My friends and I have a factual TV production company called Arcadia. We've made hundreds of hours of programs for National Geographic, Discovery, and History channels about ocean adventures, searches for lost history, and wildlife rescues.
I met Dr. Bob about seven years ago. We were doing a documentary for National Geographic about the symbols in the Architecture of Washington DC. Dr. Bob appeared as an expert in symbols. His deep understanding revealed how generations of builders, and the builders of the nation cherry-picked some of the deepest, oldest and most meaningful symbols ever created by artistic minds to represent what they hoped America could be.
One of the great parts of doing factual TV production is meeting amazing people all over the world and learning a lot. Dr. Bob is a fascinating fellow with a real-life Forrest Gump quality about him. He told me that he had painted the original symbol covered Woodstock Hippie bus, Light, but had not, in the end gone to the festival himself. In fact, he still had his original unused ticket to the event.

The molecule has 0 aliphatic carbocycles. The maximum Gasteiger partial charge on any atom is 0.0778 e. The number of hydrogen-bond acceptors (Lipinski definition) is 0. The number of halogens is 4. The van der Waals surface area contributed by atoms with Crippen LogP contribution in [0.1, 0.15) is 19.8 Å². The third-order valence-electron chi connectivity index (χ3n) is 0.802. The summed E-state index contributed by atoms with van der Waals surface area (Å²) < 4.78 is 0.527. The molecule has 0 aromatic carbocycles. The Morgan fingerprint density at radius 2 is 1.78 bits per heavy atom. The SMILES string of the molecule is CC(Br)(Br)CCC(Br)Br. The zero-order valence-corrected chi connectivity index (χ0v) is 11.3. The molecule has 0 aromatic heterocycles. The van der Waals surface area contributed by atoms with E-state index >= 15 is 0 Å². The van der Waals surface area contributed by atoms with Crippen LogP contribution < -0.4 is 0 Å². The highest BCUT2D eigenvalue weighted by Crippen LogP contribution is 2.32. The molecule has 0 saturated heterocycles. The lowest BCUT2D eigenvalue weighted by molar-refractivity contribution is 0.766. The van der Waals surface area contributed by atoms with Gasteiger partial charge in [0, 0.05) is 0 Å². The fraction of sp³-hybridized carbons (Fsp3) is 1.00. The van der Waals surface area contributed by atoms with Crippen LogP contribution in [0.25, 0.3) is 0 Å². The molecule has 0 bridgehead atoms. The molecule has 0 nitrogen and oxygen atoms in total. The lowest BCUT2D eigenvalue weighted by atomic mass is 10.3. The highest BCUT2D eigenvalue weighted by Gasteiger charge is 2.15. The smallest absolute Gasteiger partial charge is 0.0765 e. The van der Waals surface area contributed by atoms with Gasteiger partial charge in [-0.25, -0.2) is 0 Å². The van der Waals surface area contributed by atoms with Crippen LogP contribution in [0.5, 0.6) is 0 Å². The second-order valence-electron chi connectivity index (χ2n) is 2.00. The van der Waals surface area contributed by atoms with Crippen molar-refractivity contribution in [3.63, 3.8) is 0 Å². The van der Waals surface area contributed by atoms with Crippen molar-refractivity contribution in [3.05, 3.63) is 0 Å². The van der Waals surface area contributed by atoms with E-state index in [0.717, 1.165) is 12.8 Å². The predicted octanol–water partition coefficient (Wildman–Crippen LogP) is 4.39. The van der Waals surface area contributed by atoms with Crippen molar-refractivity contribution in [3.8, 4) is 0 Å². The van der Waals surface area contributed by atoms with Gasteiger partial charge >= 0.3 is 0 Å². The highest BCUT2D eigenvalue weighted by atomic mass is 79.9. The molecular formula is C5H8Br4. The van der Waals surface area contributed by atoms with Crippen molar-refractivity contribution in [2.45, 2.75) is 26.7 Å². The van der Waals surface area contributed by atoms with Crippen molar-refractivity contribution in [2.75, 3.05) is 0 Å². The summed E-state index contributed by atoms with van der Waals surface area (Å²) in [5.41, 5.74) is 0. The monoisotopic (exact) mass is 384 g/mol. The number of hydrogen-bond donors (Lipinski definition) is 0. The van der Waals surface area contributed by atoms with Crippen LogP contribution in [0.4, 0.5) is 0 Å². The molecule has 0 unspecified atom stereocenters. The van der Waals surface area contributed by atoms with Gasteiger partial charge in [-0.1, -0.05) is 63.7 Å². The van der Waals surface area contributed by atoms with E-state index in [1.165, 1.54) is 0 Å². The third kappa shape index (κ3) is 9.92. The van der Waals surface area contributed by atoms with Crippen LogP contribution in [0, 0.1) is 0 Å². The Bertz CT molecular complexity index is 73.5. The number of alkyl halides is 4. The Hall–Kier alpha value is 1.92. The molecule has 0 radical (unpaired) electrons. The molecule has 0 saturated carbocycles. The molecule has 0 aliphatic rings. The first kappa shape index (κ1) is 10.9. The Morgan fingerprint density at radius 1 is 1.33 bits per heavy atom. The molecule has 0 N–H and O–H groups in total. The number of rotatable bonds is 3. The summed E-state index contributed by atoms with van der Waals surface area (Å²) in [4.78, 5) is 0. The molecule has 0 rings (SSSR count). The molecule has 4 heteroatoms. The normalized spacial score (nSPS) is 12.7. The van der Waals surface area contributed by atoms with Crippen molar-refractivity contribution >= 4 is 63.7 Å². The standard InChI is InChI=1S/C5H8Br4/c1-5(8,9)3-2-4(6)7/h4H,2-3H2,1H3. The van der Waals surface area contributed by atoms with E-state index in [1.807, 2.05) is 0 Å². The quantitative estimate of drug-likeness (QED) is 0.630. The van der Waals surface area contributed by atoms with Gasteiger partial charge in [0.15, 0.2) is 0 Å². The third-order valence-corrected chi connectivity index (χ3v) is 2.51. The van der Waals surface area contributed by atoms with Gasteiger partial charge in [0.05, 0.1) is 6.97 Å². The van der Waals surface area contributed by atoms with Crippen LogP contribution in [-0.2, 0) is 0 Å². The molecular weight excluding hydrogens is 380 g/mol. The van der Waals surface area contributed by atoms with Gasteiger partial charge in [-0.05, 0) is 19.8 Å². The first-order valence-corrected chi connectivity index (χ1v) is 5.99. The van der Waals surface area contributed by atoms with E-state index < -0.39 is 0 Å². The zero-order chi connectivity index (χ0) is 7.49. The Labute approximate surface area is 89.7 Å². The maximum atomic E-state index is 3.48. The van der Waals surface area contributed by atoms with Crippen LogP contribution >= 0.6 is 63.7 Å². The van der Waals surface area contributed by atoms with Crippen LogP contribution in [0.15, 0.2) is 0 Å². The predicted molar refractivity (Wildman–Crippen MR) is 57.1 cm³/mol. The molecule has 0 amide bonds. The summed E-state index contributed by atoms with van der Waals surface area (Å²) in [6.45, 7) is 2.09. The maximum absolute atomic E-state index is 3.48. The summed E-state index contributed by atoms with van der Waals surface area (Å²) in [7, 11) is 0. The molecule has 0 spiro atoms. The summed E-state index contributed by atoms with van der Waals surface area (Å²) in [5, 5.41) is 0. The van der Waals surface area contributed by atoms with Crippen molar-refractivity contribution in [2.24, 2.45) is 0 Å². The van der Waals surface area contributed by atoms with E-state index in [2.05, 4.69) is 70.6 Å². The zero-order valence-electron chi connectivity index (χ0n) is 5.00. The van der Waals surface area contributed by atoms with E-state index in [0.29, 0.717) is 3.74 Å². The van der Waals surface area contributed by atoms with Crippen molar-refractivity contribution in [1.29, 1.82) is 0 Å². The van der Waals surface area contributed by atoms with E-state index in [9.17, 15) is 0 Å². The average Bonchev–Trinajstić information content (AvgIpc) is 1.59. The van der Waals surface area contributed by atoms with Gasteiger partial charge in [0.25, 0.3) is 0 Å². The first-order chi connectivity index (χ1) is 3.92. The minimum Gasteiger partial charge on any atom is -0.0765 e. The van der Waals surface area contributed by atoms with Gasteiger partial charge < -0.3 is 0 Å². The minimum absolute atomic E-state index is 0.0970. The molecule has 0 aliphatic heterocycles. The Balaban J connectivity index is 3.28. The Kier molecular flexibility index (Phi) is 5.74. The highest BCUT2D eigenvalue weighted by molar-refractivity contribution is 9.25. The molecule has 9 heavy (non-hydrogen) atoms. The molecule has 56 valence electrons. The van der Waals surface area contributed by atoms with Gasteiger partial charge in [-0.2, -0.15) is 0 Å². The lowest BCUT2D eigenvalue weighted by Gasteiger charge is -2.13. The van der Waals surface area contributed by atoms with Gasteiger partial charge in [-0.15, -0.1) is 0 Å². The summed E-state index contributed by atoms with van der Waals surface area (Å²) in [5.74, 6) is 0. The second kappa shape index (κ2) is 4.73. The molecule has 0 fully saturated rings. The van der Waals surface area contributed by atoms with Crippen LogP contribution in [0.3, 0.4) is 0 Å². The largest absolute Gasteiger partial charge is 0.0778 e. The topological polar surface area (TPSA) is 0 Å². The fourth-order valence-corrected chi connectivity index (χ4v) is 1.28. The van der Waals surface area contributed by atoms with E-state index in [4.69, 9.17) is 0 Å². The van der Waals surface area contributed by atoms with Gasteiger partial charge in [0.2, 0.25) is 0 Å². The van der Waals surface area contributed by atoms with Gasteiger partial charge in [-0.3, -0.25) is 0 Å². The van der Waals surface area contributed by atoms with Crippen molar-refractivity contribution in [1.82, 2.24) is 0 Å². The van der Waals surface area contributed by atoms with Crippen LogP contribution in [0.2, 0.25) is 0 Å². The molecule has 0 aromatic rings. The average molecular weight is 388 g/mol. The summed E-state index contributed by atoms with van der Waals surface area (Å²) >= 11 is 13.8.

The notion of this 'Golden Ticket' stuck with me and all of us here at Arcadia kept up with Dr. Bob over the years.
Last year we started a conversation with Bob about restoring the Light Bus for the 50th anniversary of Woodstock in August 2019. Dr. Bob, the folks from the band Light, and all of us here were more than enthusiastic about the idea. The problem was, no one could remember exactly what happened to the bus. Classic.
Starting from the last known photo of the bus, taken in April 1972 we started a search. Bad news? The bus, which was used as a commune errand bus after Woodstock finally rusted out, broke down and was traded for parts. Good news? After a few months of searching we found an identical bus in a field in Tennessee. It was meant to be. In the rust paint and primer of the Tennessee bus I felt I could squint my eyes and see Dr. Bob's symbols and colours of the Light Bus.
I proposed to our friends at Curiosity Stream TV, a new online channel started up by the founders of Discovery Channel, that we could tell this story in a documentary series, restore the bus, repaint Dr. Bob's masterpiece, get on the road, and share the story for the Woodstock 50th anniversary. They agreed. Now we're traveling. It's going to be an incredible adventure. A journey trough the past, present, and future. We want to share with everyone.